First Armenians in the United States

A starting point for Armenians in America. Who were these peoples.? How they relate to you.?

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First Armenians in the United States

Postby Nancy » Mon Sep 19, 2005 10:28 am

For an informative and compelling history of Armenians in the United States, I highly recommend Worcester is America: The Story of Worcester's Armenians: The Early Years, by Dr. Hagop Martin Deranian.

The first Armenians started coming to Worcester in the late 1860s, having been visited in Turkey since the early 1800s by missionaries from Worcester, Massachusetts.

The first Armenian likely arrived in Worcester in 1867. His name was Garo or Garabed (no surname). He was from Bitlis in eastern Turkey, near Van. He came with Rev. George Cushing Knapp, a Congregational minister who served in Turkey from 1855 to 1895.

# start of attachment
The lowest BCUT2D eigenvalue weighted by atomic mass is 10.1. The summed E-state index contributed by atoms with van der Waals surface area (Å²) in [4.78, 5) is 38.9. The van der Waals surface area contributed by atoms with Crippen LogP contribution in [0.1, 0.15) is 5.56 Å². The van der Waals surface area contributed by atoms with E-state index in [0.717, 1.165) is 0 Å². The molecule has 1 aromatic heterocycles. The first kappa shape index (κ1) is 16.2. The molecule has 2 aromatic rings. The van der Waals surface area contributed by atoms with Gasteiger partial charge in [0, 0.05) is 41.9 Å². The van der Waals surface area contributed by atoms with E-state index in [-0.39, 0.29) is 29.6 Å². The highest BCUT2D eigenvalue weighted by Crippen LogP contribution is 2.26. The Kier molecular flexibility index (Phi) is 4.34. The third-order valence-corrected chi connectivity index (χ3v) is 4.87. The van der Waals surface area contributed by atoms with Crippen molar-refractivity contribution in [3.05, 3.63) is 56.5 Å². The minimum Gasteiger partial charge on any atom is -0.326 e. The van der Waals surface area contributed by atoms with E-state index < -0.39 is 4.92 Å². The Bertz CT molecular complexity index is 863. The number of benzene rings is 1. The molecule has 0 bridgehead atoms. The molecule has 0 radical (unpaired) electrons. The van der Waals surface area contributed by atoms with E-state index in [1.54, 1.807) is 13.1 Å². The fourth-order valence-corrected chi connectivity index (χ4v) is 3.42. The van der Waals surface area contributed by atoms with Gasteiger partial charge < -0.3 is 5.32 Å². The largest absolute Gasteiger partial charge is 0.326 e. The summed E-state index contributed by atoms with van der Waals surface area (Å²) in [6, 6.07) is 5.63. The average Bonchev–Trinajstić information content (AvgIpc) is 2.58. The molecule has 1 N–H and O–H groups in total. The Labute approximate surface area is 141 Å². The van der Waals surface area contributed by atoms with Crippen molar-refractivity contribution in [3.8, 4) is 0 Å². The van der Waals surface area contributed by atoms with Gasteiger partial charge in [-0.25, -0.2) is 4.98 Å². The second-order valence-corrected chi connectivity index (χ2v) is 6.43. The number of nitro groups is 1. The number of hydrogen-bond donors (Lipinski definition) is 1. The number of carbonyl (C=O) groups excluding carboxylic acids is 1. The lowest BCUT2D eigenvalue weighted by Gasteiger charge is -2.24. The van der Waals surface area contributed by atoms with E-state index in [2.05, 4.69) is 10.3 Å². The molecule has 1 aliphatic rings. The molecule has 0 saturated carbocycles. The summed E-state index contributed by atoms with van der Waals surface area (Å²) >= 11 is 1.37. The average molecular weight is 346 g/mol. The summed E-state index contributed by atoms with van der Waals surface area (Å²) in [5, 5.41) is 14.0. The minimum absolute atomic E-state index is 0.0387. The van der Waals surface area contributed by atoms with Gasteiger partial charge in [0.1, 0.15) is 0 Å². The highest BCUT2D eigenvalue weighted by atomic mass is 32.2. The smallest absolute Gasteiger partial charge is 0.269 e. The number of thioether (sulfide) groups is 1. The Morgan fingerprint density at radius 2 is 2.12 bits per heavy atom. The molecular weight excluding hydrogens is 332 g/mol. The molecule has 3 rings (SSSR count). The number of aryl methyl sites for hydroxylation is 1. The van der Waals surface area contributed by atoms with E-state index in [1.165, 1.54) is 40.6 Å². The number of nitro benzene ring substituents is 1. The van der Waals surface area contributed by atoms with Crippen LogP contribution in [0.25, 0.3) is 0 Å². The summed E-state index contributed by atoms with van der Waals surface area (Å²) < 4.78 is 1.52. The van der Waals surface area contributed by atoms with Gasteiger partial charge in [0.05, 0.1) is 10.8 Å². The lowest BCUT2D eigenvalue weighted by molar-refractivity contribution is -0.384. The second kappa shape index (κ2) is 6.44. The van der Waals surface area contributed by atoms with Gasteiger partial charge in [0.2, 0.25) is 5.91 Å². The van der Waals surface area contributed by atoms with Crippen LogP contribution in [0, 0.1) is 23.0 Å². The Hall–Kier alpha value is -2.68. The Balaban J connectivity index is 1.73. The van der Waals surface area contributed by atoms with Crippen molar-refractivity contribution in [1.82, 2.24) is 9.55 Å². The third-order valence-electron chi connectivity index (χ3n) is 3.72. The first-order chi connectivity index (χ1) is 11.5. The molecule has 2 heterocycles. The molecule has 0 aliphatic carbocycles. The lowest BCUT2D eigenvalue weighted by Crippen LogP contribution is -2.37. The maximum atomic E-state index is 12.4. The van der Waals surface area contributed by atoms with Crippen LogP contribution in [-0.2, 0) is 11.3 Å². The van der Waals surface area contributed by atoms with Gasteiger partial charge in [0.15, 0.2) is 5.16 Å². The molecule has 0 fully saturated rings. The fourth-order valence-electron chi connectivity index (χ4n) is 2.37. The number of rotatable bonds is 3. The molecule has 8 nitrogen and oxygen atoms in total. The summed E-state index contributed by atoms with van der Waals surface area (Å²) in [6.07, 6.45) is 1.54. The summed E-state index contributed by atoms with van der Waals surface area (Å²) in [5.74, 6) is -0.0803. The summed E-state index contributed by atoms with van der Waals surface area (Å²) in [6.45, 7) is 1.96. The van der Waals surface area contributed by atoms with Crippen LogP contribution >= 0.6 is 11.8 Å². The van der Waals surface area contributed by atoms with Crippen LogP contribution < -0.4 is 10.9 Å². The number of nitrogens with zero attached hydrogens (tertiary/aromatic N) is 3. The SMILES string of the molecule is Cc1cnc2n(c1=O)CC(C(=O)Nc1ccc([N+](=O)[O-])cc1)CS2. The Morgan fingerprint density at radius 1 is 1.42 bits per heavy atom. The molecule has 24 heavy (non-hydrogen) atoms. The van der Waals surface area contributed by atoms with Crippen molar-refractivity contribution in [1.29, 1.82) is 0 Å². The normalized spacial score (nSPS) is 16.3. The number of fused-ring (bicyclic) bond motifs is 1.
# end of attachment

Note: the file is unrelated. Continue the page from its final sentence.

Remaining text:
Though the book doesn't mention my families, I have proof that a relative by marriage was there by 1887 and was naturalized in the Worcester Superior Court in 1892. My paternal grandparents lived in Northbridge/Whitinsville (Worcester Co.) briefly in the early 1910s.

Reading about the history of Armenian communities in the United States says a lot about the Armenian people. I would encourage everyone to read about their ancestral backgrounds in addition to recording their family names on ancestor charts.

Nancy
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Re: First Armenians in the United States

Postby ainley14 » Sun Sep 07, 2008 8:56 pm